Currency & Captivity, My Interactive Fiction Game: Rough Draft

Audra Young
3 min readNov 27, 2020

Over the past few weeks, I’ve been working on an interactive fiction game. When I read the game assignments and looked through the possibilities for types of games to make, the interactive fiction games really excited me. I love creative writing, by which I mean I love writing fictional stories. (There’s a reason I’m not an English major concentrating in Creative Writing…lol.) I haven’t written anything truly creative (by my standards) in a long time, so the idea of writing a story and putting it in a “choose your own adventure” type format sounded really fun and appealing.

I used Ink to create my game. At first, the scripting language seemed a bit intimidating to me because of how complex it could become, but after reading through the instructions on the website and watching a couple YouTube videos, I found it quite easy. It definitely takes work to connect all the storylines and scenes, but it’s been really fascinating to do!

As soon as I decided I wanted to use this format, I immediately began brainstorming. I used Notion (a useful application for writing and organizing information) to give myself a place to dump all my thoughts. I even took notes from my writing board on Pinterest, in which I’ve saved tons of writing prompts and tips.

The premise of the game is that the player is a student at a magical university in a world very similar to earth—the main difference is the presence of magic (think the magical atmosphere of Hogwarts or Diagon Alley, but everywhere). The game begins in a magical thrift shop, and the player chooses an item. This will set them on one of three main paths. There is an overarching problem they need to solve to reach their goal successfully.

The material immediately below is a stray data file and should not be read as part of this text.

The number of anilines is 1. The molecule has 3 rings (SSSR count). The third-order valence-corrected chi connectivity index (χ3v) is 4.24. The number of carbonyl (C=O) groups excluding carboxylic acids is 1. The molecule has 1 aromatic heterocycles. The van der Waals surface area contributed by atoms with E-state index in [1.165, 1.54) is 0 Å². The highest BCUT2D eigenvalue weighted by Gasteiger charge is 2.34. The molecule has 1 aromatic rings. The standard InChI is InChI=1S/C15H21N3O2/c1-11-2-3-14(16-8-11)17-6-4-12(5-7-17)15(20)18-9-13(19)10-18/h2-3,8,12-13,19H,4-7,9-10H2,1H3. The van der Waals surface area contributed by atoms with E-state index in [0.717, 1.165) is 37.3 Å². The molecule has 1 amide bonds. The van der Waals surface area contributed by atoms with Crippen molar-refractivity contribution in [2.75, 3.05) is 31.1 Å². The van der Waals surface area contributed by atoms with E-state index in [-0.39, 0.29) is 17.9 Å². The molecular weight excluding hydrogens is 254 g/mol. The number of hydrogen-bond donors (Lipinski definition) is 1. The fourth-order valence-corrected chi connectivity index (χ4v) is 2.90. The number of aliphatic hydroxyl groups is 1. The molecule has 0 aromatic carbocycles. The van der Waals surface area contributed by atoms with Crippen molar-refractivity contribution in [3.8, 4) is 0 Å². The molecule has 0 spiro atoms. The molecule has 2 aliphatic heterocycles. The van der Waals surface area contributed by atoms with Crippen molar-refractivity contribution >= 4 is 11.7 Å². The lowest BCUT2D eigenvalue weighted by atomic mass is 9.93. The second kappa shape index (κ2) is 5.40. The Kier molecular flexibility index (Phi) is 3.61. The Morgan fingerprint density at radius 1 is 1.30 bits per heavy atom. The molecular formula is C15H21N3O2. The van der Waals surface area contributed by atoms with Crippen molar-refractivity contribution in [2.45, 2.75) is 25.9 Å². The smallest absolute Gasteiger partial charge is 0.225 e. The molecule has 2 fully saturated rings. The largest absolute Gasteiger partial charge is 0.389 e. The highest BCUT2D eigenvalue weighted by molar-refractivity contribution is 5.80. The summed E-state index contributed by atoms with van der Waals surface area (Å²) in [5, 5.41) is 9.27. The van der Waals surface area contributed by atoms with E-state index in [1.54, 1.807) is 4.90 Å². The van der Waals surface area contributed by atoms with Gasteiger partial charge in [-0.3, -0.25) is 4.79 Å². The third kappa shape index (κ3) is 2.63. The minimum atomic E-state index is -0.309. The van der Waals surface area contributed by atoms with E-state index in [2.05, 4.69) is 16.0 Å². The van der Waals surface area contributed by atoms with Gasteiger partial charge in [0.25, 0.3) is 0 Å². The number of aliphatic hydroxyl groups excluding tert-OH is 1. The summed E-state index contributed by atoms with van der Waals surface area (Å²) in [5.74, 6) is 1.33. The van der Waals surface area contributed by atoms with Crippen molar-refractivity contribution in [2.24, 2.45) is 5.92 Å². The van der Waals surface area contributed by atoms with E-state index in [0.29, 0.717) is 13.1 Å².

The Second Hand Shop by LinusEnglund on fivehundredpx

I’m not done with the game yet, largely because I need to fill in some scenes for my storylines. I know the successful ending of the story, but I’m still working out exactly how the player will get there.

Throughout the story, there are “Disconnected Scenes,” which are scenes I’ve written or planned out but need other scenes beforehand. For example, I’ve planned a sequence of scenes A, B, and C. I’ve written A and C, but still need B. In that case, C would be a disconnected scene. Additionally, I have some sentences written in brackets; these indicate the basic actions taken, but I want to flesh them out more so that it feels more like a story and not just flat sentences.

Quick heads up—there will be a lot of reading in the game; it’s called interactive fiction for a reason, after all! My goal is for the player to truly experience the world I’ve been creating and to feel like they have agency in the way the game advances. These feelings may not be as clear for players at the stage my game is in currently, but I’m hoping that I’ll be able to fill in gaps and expand scenes to provide a more extensive and richer experience.

My favorite scenes to write so far have been the interactions with Brad. I don’t want to spoil the game, so I’ll simply say that those parts were fun to work with, especially the kitchen scenes.

I really hope you enjoy playing it! I’ll post an update once the game is complete.

Here is the link to my game:



Audra Young

A student in #DGST101 who’s curious about the digital world and life.